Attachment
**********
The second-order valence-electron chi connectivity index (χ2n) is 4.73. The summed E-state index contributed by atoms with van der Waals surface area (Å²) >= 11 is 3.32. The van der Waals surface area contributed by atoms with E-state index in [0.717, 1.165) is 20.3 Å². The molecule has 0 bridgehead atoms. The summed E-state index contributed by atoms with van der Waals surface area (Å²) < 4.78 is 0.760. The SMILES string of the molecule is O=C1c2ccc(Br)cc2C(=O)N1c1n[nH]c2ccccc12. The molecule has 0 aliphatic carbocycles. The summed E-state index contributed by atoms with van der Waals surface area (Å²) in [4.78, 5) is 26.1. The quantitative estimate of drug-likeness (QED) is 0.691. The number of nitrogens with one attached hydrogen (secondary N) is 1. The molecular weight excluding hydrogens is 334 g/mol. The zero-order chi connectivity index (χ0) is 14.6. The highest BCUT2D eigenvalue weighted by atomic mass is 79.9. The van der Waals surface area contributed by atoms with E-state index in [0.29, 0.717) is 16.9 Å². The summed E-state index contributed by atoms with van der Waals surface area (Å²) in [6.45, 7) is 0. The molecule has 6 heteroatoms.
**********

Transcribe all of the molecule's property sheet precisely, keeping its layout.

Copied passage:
The second-order valence-electron chi connectivity index (χ2n) is 4.73. The summed E-state index contributed by atoms with van der Waals surface area (Å²) >= 11 is 3.32. The van der Waals surface area contributed by atoms with E-state index in [0.717, 1.165) is 20.3 Å². The molecule has 0 bridgehead atoms. The summed E-state index contributed by atoms with van der Waals surface area (Å²) < 4.78 is 0.760. The SMILES string of the molecule is O=C1c2ccc(Br)cc2C(=O)N1c1n[nH]c2ccccc12. The molecule has 0 aliphatic carbocycles. The summed E-state index contributed by atoms with van der Waals surface area (Å²) in [4.78, 5) is 26.1. The quantitative estimate of drug-likeness (QED) is 0.691. The number of nitrogens with one attached hydrogen (secondary N) is 1. The molecular weight excluding hydrogens is 334 g/mol. The zero-order chi connectivity index (χ0) is 14.6. The highest BCUT2D eigenvalue weighted by atomic mass is 79.9. The van der Waals surface area contributed by atoms with E-state index in [0.29, 0.717) is 16.9 Å². The summed E-state index contributed by atoms with van der Waals surface area (Å²) in [6.45, 7) is 0. The molecule has 6 heteroatoms.